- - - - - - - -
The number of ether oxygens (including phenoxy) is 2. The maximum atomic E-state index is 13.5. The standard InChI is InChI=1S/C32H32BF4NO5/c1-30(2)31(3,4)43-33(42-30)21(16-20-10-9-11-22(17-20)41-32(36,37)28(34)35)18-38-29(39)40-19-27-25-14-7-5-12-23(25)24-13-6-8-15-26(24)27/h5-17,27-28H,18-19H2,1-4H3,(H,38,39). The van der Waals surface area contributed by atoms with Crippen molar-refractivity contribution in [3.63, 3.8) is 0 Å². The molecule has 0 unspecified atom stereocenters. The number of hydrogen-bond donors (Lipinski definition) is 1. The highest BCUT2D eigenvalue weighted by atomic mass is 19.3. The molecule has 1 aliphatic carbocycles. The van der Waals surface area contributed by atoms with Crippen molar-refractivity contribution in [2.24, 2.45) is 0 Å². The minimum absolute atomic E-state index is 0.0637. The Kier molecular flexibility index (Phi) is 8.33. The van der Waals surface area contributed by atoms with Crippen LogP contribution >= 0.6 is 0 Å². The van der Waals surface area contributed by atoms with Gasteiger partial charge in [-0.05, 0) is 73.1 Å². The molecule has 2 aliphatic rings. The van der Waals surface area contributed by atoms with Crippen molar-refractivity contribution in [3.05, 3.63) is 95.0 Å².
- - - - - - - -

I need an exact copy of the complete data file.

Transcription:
The number of ether oxygens (including phenoxy) is 2. The maximum atomic E-state index is 13.5. The standard InChI is InChI=1S/C32H32BF4NO5/c1-30(2)31(3,4)43-33(42-30)21(16-20-10-9-11-22(17-20)41-32(36,37)28(34)35)18-38-29(39)40-19-27-25-14-7-5-12-23(25)24-13-6-8-15-26(24)27/h5-17,27-28H,18-19H2,1-4H3,(H,38,39). The van der Waals surface area contributed by atoms with Crippen molar-refractivity contribution in [3.63, 3.8) is 0 Å². The molecule has 0 unspecified atom stereocenters. The number of hydrogen-bond donors (Lipinski definition) is 1. The highest BCUT2D eigenvalue weighted by atomic mass is 19.3. The molecule has 1 aliphatic carbocycles. The van der Waals surface area contributed by atoms with Crippen molar-refractivity contribution in [2.24, 2.45) is 0 Å². The minimum absolute atomic E-state index is 0.0637. The Kier molecular flexibility index (Phi) is 8.33. The van der Waals surface area contributed by atoms with Crippen LogP contribution >= 0.6 is 0 Å². The van der Waals surface area contributed by atoms with Gasteiger partial charge in [-0.05, 0) is 73.1 Å². The molecule has 2 aliphatic rings. The van der Waals surface area contributed by atoms with Crippen molar-refractivity contribution in [3.05, 3.63) is 95.0 Å².